Intended for healthcare professionals

Student Careers

Is the history of medicine worth your while?

BMJ 2007; 335 doi: https://doi.org/10.1136/sbmj.0712448 (Published 01 December 2007) Cite this as: BMJ 2007;335:0712448
  1. Rebecca Lester, foundation year 2 doctor1
  1. 1Hope Hospital, Salford, Manchester

Rebecca Lester makes a case for her one year intercalated degree in the subject

If you would understand anything, observe its beginning and its development.

Aristotle 384-322 BC

Hippocrates probably never wrote his famous oath; nor, it is likely, did he ever swear it

Having completed my medical studies via an intercalated bachelor of science degree in the history of medicine, I am often asked to justify and explain my interest in the subject. “How is that going to help with your career?” and, “Sounds easy, did you just doss around all year?”

I don't necessarily think everyone should do a medical history degree, but I urge you to read about things other than medicine. Before doing this degree, my narrowly focused mind was invited to join a pub quiz team only on the off-chance that there would be a question such as, “What is the medical term for a nosebleed?” I felt ignorant compared with my arts student counterparts.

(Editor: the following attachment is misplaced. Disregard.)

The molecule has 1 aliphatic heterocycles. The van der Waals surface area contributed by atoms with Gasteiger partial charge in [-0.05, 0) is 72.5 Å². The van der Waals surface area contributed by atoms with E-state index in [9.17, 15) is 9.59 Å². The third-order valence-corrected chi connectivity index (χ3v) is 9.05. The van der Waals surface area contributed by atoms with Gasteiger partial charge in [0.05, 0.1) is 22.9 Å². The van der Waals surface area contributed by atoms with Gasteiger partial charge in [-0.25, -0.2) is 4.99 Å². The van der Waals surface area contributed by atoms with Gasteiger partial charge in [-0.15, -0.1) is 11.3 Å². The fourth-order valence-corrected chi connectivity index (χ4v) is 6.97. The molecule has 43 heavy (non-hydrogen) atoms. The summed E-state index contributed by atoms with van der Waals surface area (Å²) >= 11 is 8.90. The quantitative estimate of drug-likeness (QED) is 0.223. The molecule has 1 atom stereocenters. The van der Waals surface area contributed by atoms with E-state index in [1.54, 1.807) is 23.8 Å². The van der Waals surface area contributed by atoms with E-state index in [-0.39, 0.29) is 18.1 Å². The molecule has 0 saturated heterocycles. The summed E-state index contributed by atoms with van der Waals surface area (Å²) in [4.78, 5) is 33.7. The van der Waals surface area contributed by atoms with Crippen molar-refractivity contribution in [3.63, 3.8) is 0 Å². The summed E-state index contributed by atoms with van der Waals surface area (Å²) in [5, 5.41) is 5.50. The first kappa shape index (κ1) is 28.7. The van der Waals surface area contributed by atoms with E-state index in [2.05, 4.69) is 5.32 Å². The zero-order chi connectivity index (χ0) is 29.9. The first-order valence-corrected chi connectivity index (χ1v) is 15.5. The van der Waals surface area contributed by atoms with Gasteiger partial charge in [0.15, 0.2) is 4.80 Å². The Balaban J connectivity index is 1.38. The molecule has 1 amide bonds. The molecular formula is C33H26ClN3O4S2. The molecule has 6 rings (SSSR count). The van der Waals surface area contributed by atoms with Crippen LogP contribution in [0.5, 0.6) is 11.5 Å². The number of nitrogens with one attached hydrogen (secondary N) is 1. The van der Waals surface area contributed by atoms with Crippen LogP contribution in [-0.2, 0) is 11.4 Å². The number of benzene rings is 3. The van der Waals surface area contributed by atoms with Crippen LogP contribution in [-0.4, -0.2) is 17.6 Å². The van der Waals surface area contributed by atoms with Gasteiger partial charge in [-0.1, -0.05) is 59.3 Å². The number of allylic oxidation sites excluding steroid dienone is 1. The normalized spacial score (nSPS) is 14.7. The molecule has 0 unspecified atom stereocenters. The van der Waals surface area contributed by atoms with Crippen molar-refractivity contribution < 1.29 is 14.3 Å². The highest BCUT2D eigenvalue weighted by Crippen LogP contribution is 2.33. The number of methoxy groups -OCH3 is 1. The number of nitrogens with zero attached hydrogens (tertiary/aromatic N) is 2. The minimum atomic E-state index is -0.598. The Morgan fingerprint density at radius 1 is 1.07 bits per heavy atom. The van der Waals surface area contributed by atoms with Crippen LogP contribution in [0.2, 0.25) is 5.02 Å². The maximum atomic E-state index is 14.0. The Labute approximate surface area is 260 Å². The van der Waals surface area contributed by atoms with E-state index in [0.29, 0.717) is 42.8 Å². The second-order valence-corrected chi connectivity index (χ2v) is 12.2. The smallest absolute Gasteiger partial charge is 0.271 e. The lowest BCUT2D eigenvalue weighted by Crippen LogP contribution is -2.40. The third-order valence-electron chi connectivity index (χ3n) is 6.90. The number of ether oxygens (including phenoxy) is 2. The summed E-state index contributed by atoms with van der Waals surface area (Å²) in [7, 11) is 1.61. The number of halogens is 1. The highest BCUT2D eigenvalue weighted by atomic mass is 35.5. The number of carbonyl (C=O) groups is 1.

Providing a context

The history of medicine isn't just history. Every fact we learnt was put in context, and I broadened my knowledge in several different and fascinating directions. Yes, I now know about Pasteur and his germ theory, about Darwin and evolution, about Hippocrates and his oath, but I also know about the societies in which these men lived and about why they thought the way they did. In learning about Ancient Greek …

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